Below you'll find some common questions that people have about rheumatoid arthritis (RA) and Rituxan. Click any of the questions you're curious about to see the answer.
While every person responds differently to treatment, 2 clinical trials have studied Rituxan + methotrexate in people who found that TNF inhibitor treatments did not work well enough for them. To read more about those patients' results on Rituxan, explore our Results >
When starting a treatment, there are many important factors to discuss with your doctor or nurse practitioner, including the potential risks and benefits. The FDA-approved Rituxan safety information includes the risk of some potentially serious and life-threatening side effects. To learn more about the possible side effects of Rituxan, please see the Important Side Effect Information page.
Like some other treatments for RA, Rituxan must be given directly into the bloodstream. So instead of being taken as a pill or an injection, it is given as an IV infusion. An IV infusion is a needle placed in a vein by a trained healthcare professional. When you receive your Rituxan infusion, it will be given to you in combination with another medication called methotrexate. Rituxan infusions will be administered 3-5 times a year at your doctor’s office, an infusion center, or a hospital. Each infusion typically lasts 4 to 6 hours, so it’s a good idea to plan accordingly.
You may be given additional medicine before each infusion to reduce the risk of side effects (this will add to the total time of your treatment). If you experience any discomfort during the infusion, seek immediate medical attention.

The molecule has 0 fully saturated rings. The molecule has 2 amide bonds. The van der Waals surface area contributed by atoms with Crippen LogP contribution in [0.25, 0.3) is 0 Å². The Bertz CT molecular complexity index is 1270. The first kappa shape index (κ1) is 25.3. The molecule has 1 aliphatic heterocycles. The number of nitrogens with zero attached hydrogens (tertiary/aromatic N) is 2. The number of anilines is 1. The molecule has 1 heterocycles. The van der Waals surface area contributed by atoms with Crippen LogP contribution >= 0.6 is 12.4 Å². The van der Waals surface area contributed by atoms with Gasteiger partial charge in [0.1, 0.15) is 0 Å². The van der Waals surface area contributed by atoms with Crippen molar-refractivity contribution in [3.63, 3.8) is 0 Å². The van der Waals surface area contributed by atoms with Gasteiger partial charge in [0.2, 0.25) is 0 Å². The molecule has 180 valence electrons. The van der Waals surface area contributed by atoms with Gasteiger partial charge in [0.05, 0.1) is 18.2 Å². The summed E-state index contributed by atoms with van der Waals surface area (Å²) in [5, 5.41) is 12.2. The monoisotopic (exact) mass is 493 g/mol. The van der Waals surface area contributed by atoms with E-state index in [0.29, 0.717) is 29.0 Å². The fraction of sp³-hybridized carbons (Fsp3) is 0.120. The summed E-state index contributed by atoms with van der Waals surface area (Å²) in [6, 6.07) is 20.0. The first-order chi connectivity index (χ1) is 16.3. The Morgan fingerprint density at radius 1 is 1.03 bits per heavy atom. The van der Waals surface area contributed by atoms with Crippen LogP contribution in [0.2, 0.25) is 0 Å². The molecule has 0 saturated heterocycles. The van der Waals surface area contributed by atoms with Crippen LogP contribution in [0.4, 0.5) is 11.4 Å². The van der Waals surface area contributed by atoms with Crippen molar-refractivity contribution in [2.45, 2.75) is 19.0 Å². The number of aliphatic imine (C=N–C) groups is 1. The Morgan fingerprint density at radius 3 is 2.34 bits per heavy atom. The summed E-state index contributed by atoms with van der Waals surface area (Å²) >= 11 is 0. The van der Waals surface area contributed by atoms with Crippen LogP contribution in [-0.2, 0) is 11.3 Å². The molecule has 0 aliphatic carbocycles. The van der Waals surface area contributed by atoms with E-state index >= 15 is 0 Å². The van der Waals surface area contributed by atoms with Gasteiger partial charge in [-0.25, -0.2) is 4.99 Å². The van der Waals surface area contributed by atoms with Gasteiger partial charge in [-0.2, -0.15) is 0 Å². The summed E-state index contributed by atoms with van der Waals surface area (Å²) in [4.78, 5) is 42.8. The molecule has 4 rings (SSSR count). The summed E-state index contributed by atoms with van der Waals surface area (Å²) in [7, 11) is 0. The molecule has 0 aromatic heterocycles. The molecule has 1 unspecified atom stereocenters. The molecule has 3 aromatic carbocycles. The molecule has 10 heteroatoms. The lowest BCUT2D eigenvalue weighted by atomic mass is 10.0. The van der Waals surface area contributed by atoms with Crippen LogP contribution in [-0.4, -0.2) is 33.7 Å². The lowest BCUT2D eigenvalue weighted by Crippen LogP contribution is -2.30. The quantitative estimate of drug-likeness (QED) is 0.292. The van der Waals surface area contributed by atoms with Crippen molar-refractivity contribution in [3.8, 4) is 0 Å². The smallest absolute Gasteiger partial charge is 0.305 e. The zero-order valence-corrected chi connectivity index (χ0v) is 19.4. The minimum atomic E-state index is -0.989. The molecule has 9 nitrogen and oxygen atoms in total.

Infusion-related reactions are the most common side effect of Rituxan treatment. Serious infusion-related reactions can happen during your infusion or within 24 hours after your infusion of Rituxan.
Rituxan should be given every 6 months or based on clinical evaluation, but no sooner than every 4 months (16 weeks). Each dose consists of 2 infusions given 2 weeks apart. Before each Rituxan treatment, your doctor will ask you questions about your general health to make sure Rituxan is still right for you. Tell your doctor about any side effects or new symptoms you have, symptoms that have gotten worse over time, or symptoms that will not go away.
If your health insurance plan will not cover Rituxan, you and your doctor’s office can file an appeal. Contact your doctor to ask if you should file an appeal. We have resources to help you and your doctor file one. To learn more about your potential financial assistance options, visit our financial assistance page.*
Our patient resource center is dedicated to getting patients and caregivers to the right resources. Call 1-877-GENENTECH (1-877-436-3683) Monday-Friday, 6 AM - 5 PM PT with questions.
TNF, tumor necrosis factor.
*Rituxan Immunology Access Solutions cannot complete or submit an appeal for you.
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